Being Flexible


The “one legged pigeon” pose. Photo found on and taken by Barry Stone

Now that is some flexibility! I have a feeling my poor mother felt like this last night! We were all supposed to be eating supper at my parents house to celebrate my brothers birthday. As those of you with a farm know, there is a rule when it comes to holidays, family get- togethers and the likes. If something can break it will. If you are a farm family who has never had this problem, you are a rare and lucky kind, maybe buy a lotto ticket for the next drawing. If there’s one thing at our place that is an old faithful for falling apart (literally) it’s our feeding system.

Now many farms have what is called a TMR mixer to feed their cows/heifers these days. It is a handy piece of equipment that will mix all the ingredients needed in the cows ration.



What a TMR mixer looks like. This one is pulled by a tractor. Some are also built on to the back of trucks.                                                     


Inside a TMR mixer.

We do not have one of these fine contraptions. We use a series of belts and conveyors that takes silage from the silos and grain from a bin to deliver it to a feed bunk where the girls come to eat. This is what our feeder looks like:


I think my dad and husband may agree that it smiles anymore before it blows, like it enjoys it.

Ok, may be not quite like that. I searched high and low and couldn’t find a comparable photo. I’m also at home and didn’t think going over to take a picture right now would be a good idea, as they are currently working on it. Now few people have this type of feeder left and ours was constructed around the same time Jesus was born. This makes it hard to find parts, lots of things have been patched out of necessity. It behaves about half of the time, the other half of the time it has profanities hollered at it, pieces beat back in to place and you hear mutterings of “we really need a TMR mixer”.

So now that I have given you the background story so you can more fully understand, on with my story. We started milking early last night. We’re normally finished with the afternoon milking around 6:30-7 o’clock. We were hoping to be eating around 7, so we started milking about a half hour early. Oh the sweet, innocent anticipation of everything going right…

My brother and I were milking, everything was going smooth. We literally had no problems. Cows were merrily walking in and standing to have their udders emptied of dairy goodness. My little cherubs were sleeping thru milking, having no complaints or request that need dealt with. We were problem free.

The other activities were not going so well. Tom went to the feed mill and picked up heifer feed. He then gave the hungry little juveniles their supper. Here’s where it starts to get ugly. After doing this, he goes back to feed the milk cows. Bum, bum,bum (sinister music)….. All goes well for awhile. Our feeder likes to make you think that it’s going to play nice. Then all the fury of Hades lets loose.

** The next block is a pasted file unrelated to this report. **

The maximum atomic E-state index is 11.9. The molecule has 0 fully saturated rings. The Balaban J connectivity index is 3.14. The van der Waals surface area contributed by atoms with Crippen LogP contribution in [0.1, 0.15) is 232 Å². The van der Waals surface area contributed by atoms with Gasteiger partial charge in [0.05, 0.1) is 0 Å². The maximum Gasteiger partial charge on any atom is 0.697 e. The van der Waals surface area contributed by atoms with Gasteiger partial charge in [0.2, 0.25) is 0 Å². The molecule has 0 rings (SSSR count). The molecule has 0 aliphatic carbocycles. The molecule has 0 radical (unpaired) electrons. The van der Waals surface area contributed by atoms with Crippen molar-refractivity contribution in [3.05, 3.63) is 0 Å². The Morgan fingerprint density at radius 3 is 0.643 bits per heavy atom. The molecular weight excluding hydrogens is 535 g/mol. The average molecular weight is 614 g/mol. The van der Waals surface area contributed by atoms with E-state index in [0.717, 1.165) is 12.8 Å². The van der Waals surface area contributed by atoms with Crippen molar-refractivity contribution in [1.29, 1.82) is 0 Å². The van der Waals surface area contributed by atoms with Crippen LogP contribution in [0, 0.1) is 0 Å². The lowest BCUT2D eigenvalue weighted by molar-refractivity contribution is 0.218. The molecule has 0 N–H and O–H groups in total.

Thank you Disney

So to make a VERY long story short, multiple things fell apart multiple times. After getting home from milking and getting the four of us clean and as presentable as we can be, I call my dear husband to see the status of the feeder. His only reply is “head over with out me”, this is not a good sign.

The tribe and I arrive at may parents ready to party. Everyone is there besides my husband and father who are working away on the feeder in a vain attempt to get cows fed some time that evening. We make the executive decision to start feasting on lasagna with out them. Some of you may find this decision a little uncaring. Let’s get something straight. We all know the history of our darling feeder. It’s bad, real bad. Sometimes you just need to eat while the lasagna’s hot and the men can warm theirs up later. So we eat and it is de-lish-ous. My mom makes some tasty lasagna. We socialize. We finally hear from our dear men folk about an hour and a half later. They are done and headed home! Yea! After they get cleaned up from the silage stink/grain dust/cow pooey, they get to eat their fill of the tasty lasagna.

We finally bust out birthday cake a little after 9. After a lovely singing of Happy Birthday we dive in and enjoy Derek’s request of white Texas sheet cake with cream cheese frosting. Thankfully the tribe napped during milking or it could have gotten to be an even longer night!

Kudos go to my mom who cooked and baked all day to have it be eating on a sliding schedule! Now the feeder has become todays project, that is hopefully only a one day project. Nothing like rolling with the punches and being incredibly flexible to have a meal together. Oh, and a BIG happy birthday to my little brother who’s leaving his “teen” years behind him today while he turns 20!







2 thoughts on “Being Flexible

  1. Loved the post, and oh, how I know the feeling! I think you and I shop at the same farm supply store – the one in the middle of Nazareth! Everything we have here is old, worn out and has to be worked on constantly! But it is paid for, and hopefully we can keep fixing it for a few more years – until we can save enough for something newer.

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